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whole heart is in it. All that I have, and all that I am, and all that I hope, in this life, I am now ready here to stake upon it; and I leave off as I began, that, live or die, survive or perish, I am for the Declaration. It is my living sentiment, and, by the blessing of God, it shall be my dying sentiment; independence now, and independence forever.
THE FLAG GOES BY
Equal justice, right, and law,
H. H. BENNETT
THE DRAFTING OF OUR
BENJAMIN FRANKLIN, printer, writer, inventor and statesman, served his country in more different ways than it would seem possible for any one man to do. But perhaps America owes him no greater debt than for the service he rendered in the dark days when, independence won, the states were struggling for a settled form of government.
The country was in debt, her commerce was almost ruined. The states were jealous of each other and all was in confusion. Some agreement must be reached, or the dearly bought liberty of the
WASHINGTON TAKING THE OATH new nation would be
OF OFFICE a mere mockery.
At last a convention of all the states was called to meet in Philadelphia in 1787. Here the existing evils were frankly discussed and out of the discussion came the decision to draw up a new constitution which would determine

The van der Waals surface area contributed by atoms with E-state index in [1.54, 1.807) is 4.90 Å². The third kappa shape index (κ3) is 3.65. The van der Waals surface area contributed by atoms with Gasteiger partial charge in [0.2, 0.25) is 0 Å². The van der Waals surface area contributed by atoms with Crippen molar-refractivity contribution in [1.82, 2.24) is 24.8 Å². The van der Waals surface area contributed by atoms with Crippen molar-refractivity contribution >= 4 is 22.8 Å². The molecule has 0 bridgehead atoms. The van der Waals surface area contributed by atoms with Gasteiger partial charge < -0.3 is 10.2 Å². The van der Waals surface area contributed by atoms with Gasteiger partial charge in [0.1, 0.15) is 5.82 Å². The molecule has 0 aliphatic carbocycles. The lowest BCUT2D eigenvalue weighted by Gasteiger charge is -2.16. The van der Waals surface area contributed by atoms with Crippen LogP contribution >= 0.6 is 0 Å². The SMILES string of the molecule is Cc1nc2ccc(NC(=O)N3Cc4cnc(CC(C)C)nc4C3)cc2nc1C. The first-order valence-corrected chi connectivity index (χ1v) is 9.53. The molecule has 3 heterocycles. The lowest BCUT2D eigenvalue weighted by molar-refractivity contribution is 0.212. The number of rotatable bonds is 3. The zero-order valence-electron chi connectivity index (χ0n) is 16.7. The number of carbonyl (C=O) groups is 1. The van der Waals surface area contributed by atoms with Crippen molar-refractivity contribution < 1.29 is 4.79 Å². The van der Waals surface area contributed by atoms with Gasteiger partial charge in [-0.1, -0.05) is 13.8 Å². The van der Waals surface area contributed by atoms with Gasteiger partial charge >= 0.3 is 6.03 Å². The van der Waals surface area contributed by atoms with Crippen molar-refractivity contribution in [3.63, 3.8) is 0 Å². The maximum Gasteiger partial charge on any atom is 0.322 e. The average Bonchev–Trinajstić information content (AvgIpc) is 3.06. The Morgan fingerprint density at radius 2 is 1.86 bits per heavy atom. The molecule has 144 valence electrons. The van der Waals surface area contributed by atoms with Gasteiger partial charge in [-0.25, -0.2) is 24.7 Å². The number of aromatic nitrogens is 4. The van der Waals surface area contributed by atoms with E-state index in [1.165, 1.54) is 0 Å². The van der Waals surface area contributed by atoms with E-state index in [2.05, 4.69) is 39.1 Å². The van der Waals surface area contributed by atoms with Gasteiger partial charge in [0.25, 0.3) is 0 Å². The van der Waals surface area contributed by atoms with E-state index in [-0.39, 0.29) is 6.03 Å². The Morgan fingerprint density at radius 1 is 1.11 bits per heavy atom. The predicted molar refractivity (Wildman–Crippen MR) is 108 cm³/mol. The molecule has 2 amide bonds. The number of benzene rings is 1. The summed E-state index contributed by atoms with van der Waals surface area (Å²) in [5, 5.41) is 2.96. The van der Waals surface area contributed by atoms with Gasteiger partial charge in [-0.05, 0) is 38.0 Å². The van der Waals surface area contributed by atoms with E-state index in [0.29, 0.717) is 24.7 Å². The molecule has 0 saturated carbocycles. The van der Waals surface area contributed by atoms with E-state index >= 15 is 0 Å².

the power to be given Congress, and the power to be given each separate state. This constitution set forth laws which from that time on, were to form the basis of government of the United States.
So far, so good. But delegate after delegate raised objections to the proposed laws. At times it looked as if no agreement could be reached. Then Franklin, who was Pennsylvania's representative, argued that while he admitted that the Constitution might be improved in some ways, still he believed it was as good a constitution as was to be had. So well did he make his points, in his simple common sense way, that one by one the delegates came to agree with him and finally the majority signed the Constitution, thus making it possible for their states to adopt.
George Washington was then suggested for the first President of the United States.
FRANKLIN URGES THAT THE CONSTI
TUTION BE ADOPTED
At the Constitutional Convention, Philadelphia, 1787
I CONFESS that I do not entirely approve of this Constitution at present; but sir, I am not sure I shall never approve it, for, having lived long, I have experienced many instances of being obliged, by better information or fuller consideration, to change opinions even on important subjects, which I once thought right, but found to be otherwise. It is therefore that, the older I grow,
the more apt I am to doubt my own judgment of others.
Most men, indeed, as well as most sects in religion, think themselves in possession of all truth, and that wherever others differ from them, it is so far error. Steele, a Protestant, in a dedication, tells the Pope that the only difference between our two churches in their opinions of the certainty of their doctrine is, the Romish Church is infallible, and the Church of England is never in the wrong.
But, though many private persons think almost as highly of their own infallibility as of that of their sect, few express it so naturally as a certain French lady, who, in a little dispute with her sister, said: “But I meet with nobody but myself that is always in the right.”
In these sentiments, sir, I agree to this Constitution, with all its faults, - if they are such, - because I think a general government necessary for us, and there is no form of government